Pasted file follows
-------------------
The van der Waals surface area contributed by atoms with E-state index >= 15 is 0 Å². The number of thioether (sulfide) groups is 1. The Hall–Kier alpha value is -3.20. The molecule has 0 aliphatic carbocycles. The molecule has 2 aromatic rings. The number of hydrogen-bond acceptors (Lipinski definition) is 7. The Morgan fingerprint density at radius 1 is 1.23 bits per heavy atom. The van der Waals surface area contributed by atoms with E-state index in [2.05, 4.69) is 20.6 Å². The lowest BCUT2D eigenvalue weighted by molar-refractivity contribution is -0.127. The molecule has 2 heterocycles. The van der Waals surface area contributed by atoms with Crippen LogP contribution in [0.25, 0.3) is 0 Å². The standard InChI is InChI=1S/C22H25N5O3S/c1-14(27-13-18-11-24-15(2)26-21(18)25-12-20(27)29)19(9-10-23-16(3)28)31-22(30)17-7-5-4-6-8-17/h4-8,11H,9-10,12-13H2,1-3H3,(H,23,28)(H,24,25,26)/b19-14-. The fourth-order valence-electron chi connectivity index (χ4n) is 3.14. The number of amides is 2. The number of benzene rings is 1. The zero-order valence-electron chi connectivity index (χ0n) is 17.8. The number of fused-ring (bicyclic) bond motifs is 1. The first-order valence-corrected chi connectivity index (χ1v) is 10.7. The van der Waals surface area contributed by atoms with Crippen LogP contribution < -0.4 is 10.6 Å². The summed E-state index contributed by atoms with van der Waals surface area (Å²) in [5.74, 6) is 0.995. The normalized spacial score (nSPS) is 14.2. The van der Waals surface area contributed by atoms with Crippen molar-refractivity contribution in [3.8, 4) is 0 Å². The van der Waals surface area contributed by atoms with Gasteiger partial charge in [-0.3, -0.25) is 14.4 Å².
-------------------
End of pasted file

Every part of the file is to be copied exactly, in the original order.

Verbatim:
The van der Waals surface area contributed by atoms with E-state index >= 15 is 0 Å². The number of thioether (sulfide) groups is 1. The Hall–Kier alpha value is -3.20. The molecule has 0 aliphatic carbocycles. The molecule has 2 aromatic rings. The number of hydrogen-bond acceptors (Lipinski definition) is 7. The Morgan fingerprint density at radius 1 is 1.23 bits per heavy atom. The van der Waals surface area contributed by atoms with E-state index in [2.05, 4.69) is 20.6 Å². The lowest BCUT2D eigenvalue weighted by molar-refractivity contribution is -0.127. The molecule has 2 heterocycles. The van der Waals surface area contributed by atoms with Crippen LogP contribution in [0.25, 0.3) is 0 Å². The standard InChI is InChI=1S/C22H25N5O3S/c1-14(27-13-18-11-24-15(2)26-21(18)25-12-20(27)29)19(9-10-23-16(3)28)31-22(30)17-7-5-4-6-8-17/h4-8,11H,9-10,12-13H2,1-3H3,(H,23,28)(H,24,25,26)/b19-14-. The fourth-order valence-electron chi connectivity index (χ4n) is 3.14. The number of amides is 2. The number of benzene rings is 1. The zero-order valence-electron chi connectivity index (χ0n) is 17.8. The number of fused-ring (bicyclic) bond motifs is 1. The first-order valence-corrected chi connectivity index (χ1v) is 10.7. The van der Waals surface area contributed by atoms with Crippen LogP contribution < -0.4 is 10.6 Å². The summed E-state index contributed by atoms with van der Waals surface area (Å²) in [5.74, 6) is 0.995. The normalized spacial score (nSPS) is 14.2. The van der Waals surface area contributed by atoms with Crippen molar-refractivity contribution in [3.8, 4) is 0 Å². The van der Waals surface area contributed by atoms with Gasteiger partial charge in [-0.3, -0.25) is 14.4 Å².